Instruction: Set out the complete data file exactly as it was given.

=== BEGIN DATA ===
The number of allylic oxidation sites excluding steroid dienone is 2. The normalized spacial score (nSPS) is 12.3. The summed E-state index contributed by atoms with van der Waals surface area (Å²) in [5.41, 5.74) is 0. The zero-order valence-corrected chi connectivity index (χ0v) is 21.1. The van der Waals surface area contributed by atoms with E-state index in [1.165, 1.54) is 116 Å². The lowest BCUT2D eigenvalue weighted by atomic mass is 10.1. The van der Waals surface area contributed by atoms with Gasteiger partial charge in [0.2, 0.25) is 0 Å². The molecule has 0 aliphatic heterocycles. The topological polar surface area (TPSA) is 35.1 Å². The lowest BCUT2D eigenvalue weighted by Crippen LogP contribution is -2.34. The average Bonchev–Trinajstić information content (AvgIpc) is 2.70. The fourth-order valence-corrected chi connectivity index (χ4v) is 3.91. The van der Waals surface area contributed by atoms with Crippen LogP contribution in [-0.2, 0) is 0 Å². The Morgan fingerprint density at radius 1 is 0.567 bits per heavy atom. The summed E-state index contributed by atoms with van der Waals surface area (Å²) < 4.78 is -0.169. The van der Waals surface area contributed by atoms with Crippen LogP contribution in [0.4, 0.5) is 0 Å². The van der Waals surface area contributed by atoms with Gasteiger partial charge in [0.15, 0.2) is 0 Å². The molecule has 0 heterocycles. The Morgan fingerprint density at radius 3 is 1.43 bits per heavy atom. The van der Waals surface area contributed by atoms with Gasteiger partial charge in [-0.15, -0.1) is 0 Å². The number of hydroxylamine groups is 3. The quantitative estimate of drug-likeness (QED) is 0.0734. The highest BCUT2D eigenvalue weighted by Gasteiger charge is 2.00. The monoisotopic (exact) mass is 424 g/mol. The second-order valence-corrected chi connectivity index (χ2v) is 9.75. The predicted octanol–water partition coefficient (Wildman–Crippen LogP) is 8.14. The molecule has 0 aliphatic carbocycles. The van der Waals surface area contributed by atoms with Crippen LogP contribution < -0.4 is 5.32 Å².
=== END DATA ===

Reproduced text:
The number of allylic oxidation sites excluding steroid dienone is 2. The normalized spacial score (nSPS) is 12.3. The summed E-state index contributed by atoms with van der Waals surface area (Å²) in [5.41, 5.74) is 0. The zero-order valence-corrected chi connectivity index (χ0v) is 21.1. The van der Waals surface area contributed by atoms with E-state index in [1.165, 1.54) is 116 Å². The lowest BCUT2D eigenvalue weighted by atomic mass is 10.1. The van der Waals surface area contributed by atoms with Gasteiger partial charge in [0.2, 0.25) is 0 Å². The molecule has 0 aliphatic heterocycles. The topological polar surface area (TPSA) is 35.1 Å². The lowest BCUT2D eigenvalue weighted by Crippen LogP contribution is -2.34. The average Bonchev–Trinajstić information content (AvgIpc) is 2.70. The fourth-order valence-corrected chi connectivity index (χ4v) is 3.91. The van der Waals surface area contributed by atoms with Crippen LogP contribution in [-0.2, 0) is 0 Å². The Morgan fingerprint density at radius 1 is 0.567 bits per heavy atom. The summed E-state index contributed by atoms with van der Waals surface area (Å²) < 4.78 is -0.169. The van der Waals surface area contributed by atoms with Crippen LogP contribution in [0.4, 0.5) is 0 Å². The van der Waals surface area contributed by atoms with Gasteiger partial charge in [0.15, 0.2) is 0 Å². The molecule has 0 heterocycles. The Morgan fingerprint density at radius 3 is 1.43 bits per heavy atom. The van der Waals surface area contributed by atoms with Gasteiger partial charge in [-0.15, -0.1) is 0 Å². The number of hydroxylamine groups is 3. The quantitative estimate of drug-likeness (QED) is 0.0734. The highest BCUT2D eigenvalue weighted by Gasteiger charge is 2.00. The monoisotopic (exact) mass is 424 g/mol. The second-order valence-corrected chi connectivity index (χ2v) is 9.75. The predicted octanol–water partition coefficient (Wildman–Crippen LogP) is 8.14. The molecule has 0 aliphatic carbocycles. The van der Waals surface area contributed by atoms with Crippen LogP contribution < -0.4 is 5.32 Å².